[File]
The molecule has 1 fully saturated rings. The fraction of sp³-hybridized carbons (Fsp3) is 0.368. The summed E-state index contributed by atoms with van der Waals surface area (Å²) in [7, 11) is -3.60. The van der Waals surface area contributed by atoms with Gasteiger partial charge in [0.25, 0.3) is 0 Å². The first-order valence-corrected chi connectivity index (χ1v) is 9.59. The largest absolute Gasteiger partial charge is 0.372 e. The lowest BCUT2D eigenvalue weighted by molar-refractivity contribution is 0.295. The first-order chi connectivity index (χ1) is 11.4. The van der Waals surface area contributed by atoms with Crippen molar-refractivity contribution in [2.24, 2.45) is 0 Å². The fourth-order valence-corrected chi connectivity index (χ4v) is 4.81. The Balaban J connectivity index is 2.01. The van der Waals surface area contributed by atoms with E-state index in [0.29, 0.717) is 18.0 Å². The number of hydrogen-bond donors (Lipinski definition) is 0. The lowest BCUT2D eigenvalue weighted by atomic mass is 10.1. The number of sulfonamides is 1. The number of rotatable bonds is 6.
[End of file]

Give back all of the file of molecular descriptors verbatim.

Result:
The molecule has 1 fully saturated rings. The fraction of sp³-hybridized carbons (Fsp3) is 0.368. The summed E-state index contributed by atoms with van der Waals surface area (Å²) in [7, 11) is -3.60. The van der Waals surface area contributed by atoms with Gasteiger partial charge in [0.25, 0.3) is 0 Å². The first-order valence-corrected chi connectivity index (χ1v) is 9.59. The largest absolute Gasteiger partial charge is 0.372 e. The lowest BCUT2D eigenvalue weighted by molar-refractivity contribution is 0.295. The first-order chi connectivity index (χ1) is 11.4. The van der Waals surface area contributed by atoms with Crippen molar-refractivity contribution in [2.24, 2.45) is 0 Å². The fourth-order valence-corrected chi connectivity index (χ4v) is 4.81. The Balaban J connectivity index is 2.01. The van der Waals surface area contributed by atoms with E-state index in [0.29, 0.717) is 18.0 Å². The number of hydrogen-bond donors (Lipinski definition) is 0. The lowest BCUT2D eigenvalue weighted by atomic mass is 10.1. The number of sulfonamides is 1. The number of rotatable bonds is 6.